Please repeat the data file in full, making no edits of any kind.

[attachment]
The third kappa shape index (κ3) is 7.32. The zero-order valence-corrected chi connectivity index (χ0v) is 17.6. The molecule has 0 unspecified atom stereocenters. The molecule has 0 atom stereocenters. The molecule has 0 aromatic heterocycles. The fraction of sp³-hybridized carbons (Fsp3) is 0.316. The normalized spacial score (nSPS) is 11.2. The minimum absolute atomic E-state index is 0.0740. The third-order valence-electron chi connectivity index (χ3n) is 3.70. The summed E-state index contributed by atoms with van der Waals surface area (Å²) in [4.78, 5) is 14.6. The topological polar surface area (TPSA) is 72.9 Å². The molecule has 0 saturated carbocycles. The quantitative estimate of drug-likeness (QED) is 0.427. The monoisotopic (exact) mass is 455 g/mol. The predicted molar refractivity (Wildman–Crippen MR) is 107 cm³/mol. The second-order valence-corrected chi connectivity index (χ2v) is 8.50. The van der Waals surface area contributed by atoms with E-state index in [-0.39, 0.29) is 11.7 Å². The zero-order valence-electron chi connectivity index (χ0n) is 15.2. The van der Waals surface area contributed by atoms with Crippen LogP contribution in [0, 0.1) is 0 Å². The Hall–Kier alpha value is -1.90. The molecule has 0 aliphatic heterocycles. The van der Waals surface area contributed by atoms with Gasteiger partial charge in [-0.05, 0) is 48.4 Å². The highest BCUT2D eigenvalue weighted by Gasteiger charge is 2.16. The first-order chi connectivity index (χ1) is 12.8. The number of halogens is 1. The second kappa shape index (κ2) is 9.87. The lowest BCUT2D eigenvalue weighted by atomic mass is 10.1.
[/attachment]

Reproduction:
The third kappa shape index (κ3) is 7.32. The zero-order valence-corrected chi connectivity index (χ0v) is 17.6. The molecule has 0 unspecified atom stereocenters. The molecule has 0 atom stereocenters. The molecule has 0 aromatic heterocycles. The fraction of sp³-hybridized carbons (Fsp3) is 0.316. The normalized spacial score (nSPS) is 11.2. The minimum absolute atomic E-state index is 0.0740. The third-order valence-electron chi connectivity index (χ3n) is 3.70. The summed E-state index contributed by atoms with van der Waals surface area (Å²) in [4.78, 5) is 14.6. The topological polar surface area (TPSA) is 72.9 Å². The molecule has 0 saturated carbocycles. The quantitative estimate of drug-likeness (QED) is 0.427. The monoisotopic (exact) mass is 455 g/mol. The predicted molar refractivity (Wildman–Crippen MR) is 107 cm³/mol. The second-order valence-corrected chi connectivity index (χ2v) is 8.50. The van der Waals surface area contributed by atoms with E-state index in [-0.39, 0.29) is 11.7 Å². The zero-order valence-electron chi connectivity index (χ0n) is 15.2. The van der Waals surface area contributed by atoms with Crippen LogP contribution in [0, 0.1) is 0 Å². The Hall–Kier alpha value is -1.90. The molecule has 0 aliphatic heterocycles. The van der Waals surface area contributed by atoms with Gasteiger partial charge in [-0.05, 0) is 48.4 Å². The highest BCUT2D eigenvalue weighted by Gasteiger charge is 2.16. The first-order chi connectivity index (χ1) is 12.8. The number of halogens is 1. The second kappa shape index (κ2) is 9.87. The lowest BCUT2D eigenvalue weighted by atomic mass is 10.1.